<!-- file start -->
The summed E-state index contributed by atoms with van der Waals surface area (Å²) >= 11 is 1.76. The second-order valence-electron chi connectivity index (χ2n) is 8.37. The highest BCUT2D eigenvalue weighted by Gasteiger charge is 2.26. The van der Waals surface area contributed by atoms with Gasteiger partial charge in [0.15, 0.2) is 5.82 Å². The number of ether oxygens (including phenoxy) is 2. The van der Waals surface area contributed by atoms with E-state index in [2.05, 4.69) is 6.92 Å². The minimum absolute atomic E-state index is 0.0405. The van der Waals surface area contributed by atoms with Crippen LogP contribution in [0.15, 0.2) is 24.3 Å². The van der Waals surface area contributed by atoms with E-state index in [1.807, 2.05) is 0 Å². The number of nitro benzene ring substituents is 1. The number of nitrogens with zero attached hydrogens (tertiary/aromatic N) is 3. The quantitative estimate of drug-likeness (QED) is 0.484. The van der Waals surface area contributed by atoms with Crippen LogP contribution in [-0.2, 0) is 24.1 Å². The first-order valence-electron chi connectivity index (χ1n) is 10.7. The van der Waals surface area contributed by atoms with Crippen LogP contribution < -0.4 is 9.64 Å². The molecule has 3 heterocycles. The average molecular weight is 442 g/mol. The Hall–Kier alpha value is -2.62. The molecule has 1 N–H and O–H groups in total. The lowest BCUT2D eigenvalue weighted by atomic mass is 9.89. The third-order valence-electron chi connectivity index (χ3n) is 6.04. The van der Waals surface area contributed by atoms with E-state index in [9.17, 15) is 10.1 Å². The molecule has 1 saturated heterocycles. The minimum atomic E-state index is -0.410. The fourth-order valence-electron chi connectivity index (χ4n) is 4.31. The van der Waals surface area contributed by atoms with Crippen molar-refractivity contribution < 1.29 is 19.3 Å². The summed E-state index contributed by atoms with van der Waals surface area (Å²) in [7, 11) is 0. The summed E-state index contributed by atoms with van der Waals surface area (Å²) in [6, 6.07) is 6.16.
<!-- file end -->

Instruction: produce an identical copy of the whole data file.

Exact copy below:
The summed E-state index contributed by atoms with van der Waals surface area (Å²) >= 11 is 1.76. The second-order valence-electron chi connectivity index (χ2n) is 8.37. The highest BCUT2D eigenvalue weighted by Gasteiger charge is 2.26. The van der Waals surface area contributed by atoms with Gasteiger partial charge in [0.15, 0.2) is 5.82 Å². The number of ether oxygens (including phenoxy) is 2. The van der Waals surface area contributed by atoms with E-state index in [2.05, 4.69) is 6.92 Å². The minimum absolute atomic E-state index is 0.0405. The van der Waals surface area contributed by atoms with Crippen LogP contribution in [0.15, 0.2) is 24.3 Å². The van der Waals surface area contributed by atoms with E-state index in [1.807, 2.05) is 0 Å². The number of nitro benzene ring substituents is 1. The number of nitrogens with zero attached hydrogens (tertiary/aromatic N) is 3. The quantitative estimate of drug-likeness (QED) is 0.484. The van der Waals surface area contributed by atoms with Crippen LogP contribution in [-0.2, 0) is 24.1 Å². The first-order valence-electron chi connectivity index (χ1n) is 10.7. The van der Waals surface area contributed by atoms with Crippen LogP contribution < -0.4 is 9.64 Å². The molecule has 3 heterocycles. The average molecular weight is 442 g/mol. The Hall–Kier alpha value is -2.62. The molecule has 1 N–H and O–H groups in total. The lowest BCUT2D eigenvalue weighted by atomic mass is 9.89. The third-order valence-electron chi connectivity index (χ3n) is 6.04. The van der Waals surface area contributed by atoms with E-state index in [9.17, 15) is 10.1 Å². The molecule has 1 saturated heterocycles. The minimum atomic E-state index is -0.410. The fourth-order valence-electron chi connectivity index (χ4n) is 4.31. The van der Waals surface area contributed by atoms with Crippen molar-refractivity contribution < 1.29 is 19.3 Å². The summed E-state index contributed by atoms with van der Waals surface area (Å²) in [7, 11) is 0. The summed E-state index contributed by atoms with van der Waals surface area (Å²) in [6, 6.07) is 6.16.